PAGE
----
4.48 Psychosis: Mental Health Struggles Performed For An Audience

Teo Dawn

4.48 Psychosis written by the late Sarah Kane was the British playwright’s final work, or even a suicide note, if you will. The lines have haunted the theatre scene ever since it was first staged in London during the year 2000, and it was one of the loudest calls to action for mental health of the decade. Even today, 20 years later, mental health still struggles against social stigma, misunderstandings and do not necessarily get the state support it deserves to further its reach and help as many people who may require mental health care.

The relevance of staging 4.48 Psychosis today is no coincidence, with a 2016 study citing that one in seven will face at least one mental health issue in their lifetime in Singapore. With Kane’s style of writing, its raw honesty and each line like a stab to the gut, just reading the play seems so precious—as if one is holding onto the final moments of her life, her voice and her point of view. After all, it is about Kane’s clinical depression from her personal point of view and experience of it.

Done by the Intercultural Theatre Institute‘s graduating cohort and directed by the school’s award-winning alumni Andy Ng Wai-Shek, the 100 minute performance is multilingual and boasts several physical theatre expressions which is a glimpse into the school’s training curriculum and ethos. Having seen the consistent choice of using multilingualism and physical theatre work being done by the graduating cohort each year, I am beginning to wonder if these artistic choices of displaying the students’ accumulated skills precede what serves the chosen script or performance material.

Nevertheless, the artistic concept by Ng is an interesting one. Each scene comes at you like a snapshot in time, a fluid memory that is open to manipulation and retelling. Simplicity is key and being able to capture the essence in each scene seems like Ng’s goal with this production. The geometrically-inclined set by Dorothy Png and costumes are all stark white in contrast to the Drama Centre Black Box walls. White, as in purity, distilled, sterile but also untouchable and endless possibilities. The actors dressed in white and the set pieces of slopes, stairs and different sizes of rectangles seem to float in the middle of space. Where does this all begin and where is the end?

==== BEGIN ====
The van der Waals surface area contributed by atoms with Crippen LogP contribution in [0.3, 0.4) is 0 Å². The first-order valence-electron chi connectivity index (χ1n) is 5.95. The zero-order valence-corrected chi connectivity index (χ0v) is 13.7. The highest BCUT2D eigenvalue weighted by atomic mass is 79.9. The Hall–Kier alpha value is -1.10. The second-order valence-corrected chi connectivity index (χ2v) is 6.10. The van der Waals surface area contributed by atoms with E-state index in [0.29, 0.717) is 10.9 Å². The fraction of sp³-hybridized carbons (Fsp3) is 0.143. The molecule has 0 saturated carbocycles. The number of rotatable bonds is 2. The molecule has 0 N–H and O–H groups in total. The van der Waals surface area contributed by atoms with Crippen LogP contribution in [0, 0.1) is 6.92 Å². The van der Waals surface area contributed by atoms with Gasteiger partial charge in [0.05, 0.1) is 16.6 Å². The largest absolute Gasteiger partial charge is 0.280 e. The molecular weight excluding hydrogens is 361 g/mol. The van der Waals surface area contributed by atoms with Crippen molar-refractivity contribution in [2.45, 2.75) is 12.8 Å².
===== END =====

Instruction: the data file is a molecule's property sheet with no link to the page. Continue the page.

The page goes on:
This liminal space and dimension between worlds, conceptually, is beautifully thought out and in a cerebral way, I appreciate it.

However, the execution seems to be a different story altogether. The ensemble consisting of Kyongsu Kathy Han, Li-chuan Lin (a.k.a. Aki), Prajith K Prasad, Ramith Ramesh, Rhian Hiew Khai Chin work well together, pulling off stunts that require trust and chemistry within the group. In terms of the delivery of lines and the sensitivities of complementing the acting to text, I raise an eyebrow to a couple of instances. Many moments are delivered loud and large, which comes across as overly-performative and causes certain subtleties to be lost in the process. This consistent loudness soon lost its credibility and eventually becomes suffocating, with pain and suffering only coloured with one brush when in fact it is nuanced, layered and delicately complex.

So I am thankful for the softer moments I witness between Lin and Hiew, when their gestures are done with grace, depth and a sense of grounding I wish the rest of the production shared.

The work 4.48 Psychosis itself is a powerful piece, but with this power comes responsibility and it does not seem that this production done by ITI was ready to wield it yet.

Photography credits: Bernie Ng


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